- Camels have three eyelids. Two of the eyelids have eye lashes which help protect their eyes from sand. The third is a very thin lid which works as a sort of “windshield wiper” to clean off their eyes. It closes/opens from side to side rather than up and down. It is also thin enough that the Camels can see through it somewhat. So in a sandstorm or otherwise windy day where sand is being stirred up, they can close that lid to protect their eyes from the sand, but still see where they are going.
Other Interesting Stuff:
How Long You Could Survive in Space Without a Space Suit
If you ever find yourself exposed to the near vacuum of space, so long as you don’t try to hold your breath, which would result in your lungs rupturing and thus pretty well guaranteed that the incident would be fatal, you’ll likely remain conscious for about 10-15 seconds, with perhaps half that being useful consciousness. After that, you’ll be fine as long as you’re placed back in a pressurized environment within about 90-180 seconds. These numbers are based on both human accidents that have occurred and on experiments run on animals. For instance, in 1965, researchers at the Brooks Air Force Base in Texas ran a series of experiments… (more)
Why New York City is Called “The Big Apple”
The earliest documented reference to New York being referred to as “The Big Apple” comes from a 1909 book by Edward Martin, called The Wayfarer. In it, he uses the moniker in a metaphorical sense, rather than a proper name for the city: “Kansas is apt to see in New York a greedy city… It inclines to think that the big apple gets a disproportionate share of the national sap…” The next known documented instance of New York being called “The Big Apple” comes from sportswriter John J. Fitz Gerald who began popularizing the name starting on May 3, 1921… (more)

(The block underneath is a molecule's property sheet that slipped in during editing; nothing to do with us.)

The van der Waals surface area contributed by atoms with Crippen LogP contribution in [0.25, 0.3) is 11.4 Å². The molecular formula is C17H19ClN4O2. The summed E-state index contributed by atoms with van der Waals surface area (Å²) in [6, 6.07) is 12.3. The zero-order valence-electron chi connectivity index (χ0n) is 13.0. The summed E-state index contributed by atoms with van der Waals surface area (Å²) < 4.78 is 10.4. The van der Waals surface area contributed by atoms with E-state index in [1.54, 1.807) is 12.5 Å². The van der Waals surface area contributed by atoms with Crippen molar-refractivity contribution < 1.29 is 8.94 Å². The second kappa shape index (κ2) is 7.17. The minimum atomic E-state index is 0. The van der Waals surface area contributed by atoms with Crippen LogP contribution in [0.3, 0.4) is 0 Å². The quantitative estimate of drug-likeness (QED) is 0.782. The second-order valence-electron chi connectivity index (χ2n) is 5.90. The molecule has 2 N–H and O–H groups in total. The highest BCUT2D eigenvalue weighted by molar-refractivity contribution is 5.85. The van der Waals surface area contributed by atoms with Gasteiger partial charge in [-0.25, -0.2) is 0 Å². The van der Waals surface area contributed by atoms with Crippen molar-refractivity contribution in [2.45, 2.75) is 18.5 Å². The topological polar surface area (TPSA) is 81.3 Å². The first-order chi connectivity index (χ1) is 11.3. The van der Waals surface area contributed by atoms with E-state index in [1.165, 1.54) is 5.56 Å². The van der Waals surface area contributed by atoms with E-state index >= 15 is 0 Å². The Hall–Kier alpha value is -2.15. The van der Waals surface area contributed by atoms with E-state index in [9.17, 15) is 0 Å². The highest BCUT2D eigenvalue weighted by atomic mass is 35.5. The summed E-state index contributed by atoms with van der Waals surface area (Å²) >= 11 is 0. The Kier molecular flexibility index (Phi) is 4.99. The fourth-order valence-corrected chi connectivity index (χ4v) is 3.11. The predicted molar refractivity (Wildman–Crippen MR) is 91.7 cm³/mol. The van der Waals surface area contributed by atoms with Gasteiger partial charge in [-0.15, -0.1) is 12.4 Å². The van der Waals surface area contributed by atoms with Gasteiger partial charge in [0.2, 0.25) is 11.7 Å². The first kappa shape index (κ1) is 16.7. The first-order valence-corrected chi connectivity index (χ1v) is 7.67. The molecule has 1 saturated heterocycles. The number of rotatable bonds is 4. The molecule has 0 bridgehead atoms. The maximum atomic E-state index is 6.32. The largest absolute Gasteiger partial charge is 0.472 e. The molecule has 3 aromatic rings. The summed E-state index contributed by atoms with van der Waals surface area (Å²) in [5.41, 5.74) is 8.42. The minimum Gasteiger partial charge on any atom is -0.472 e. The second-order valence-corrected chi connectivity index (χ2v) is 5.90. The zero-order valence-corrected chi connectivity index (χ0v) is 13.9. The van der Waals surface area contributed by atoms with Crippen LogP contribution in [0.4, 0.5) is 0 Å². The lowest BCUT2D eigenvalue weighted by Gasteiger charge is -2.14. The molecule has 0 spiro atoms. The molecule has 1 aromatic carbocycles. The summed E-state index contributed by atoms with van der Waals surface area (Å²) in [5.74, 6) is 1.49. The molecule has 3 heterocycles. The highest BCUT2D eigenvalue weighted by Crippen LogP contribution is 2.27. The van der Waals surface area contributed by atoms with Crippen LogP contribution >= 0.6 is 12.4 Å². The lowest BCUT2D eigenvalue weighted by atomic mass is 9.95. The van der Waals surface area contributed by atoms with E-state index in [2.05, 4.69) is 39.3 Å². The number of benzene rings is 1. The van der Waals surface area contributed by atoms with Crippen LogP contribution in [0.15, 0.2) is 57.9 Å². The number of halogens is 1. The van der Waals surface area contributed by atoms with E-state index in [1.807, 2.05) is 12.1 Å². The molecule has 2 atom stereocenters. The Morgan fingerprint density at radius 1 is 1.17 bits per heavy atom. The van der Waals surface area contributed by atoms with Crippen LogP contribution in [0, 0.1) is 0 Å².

Why Leaves Change Color in the Fall
The primary thing that triggers the changing of colors in leaves is the length of day. However, moisture and temperature play a role as well. For instance, an extreme drought in the summer can delay somewhat the changing of the colors in fall. Why this is the case is not wholly understood, but it is possibly from the tree not being able to make as much food to store up for the winter, in the case of the drought, so it might be trying to push the envelope a little in terms of making food for a couple more weeks before needing to shed the leaves. Temperature also plays a part in the ultimate vividness of the color. However, as far as the timing goes, seems to play… (more)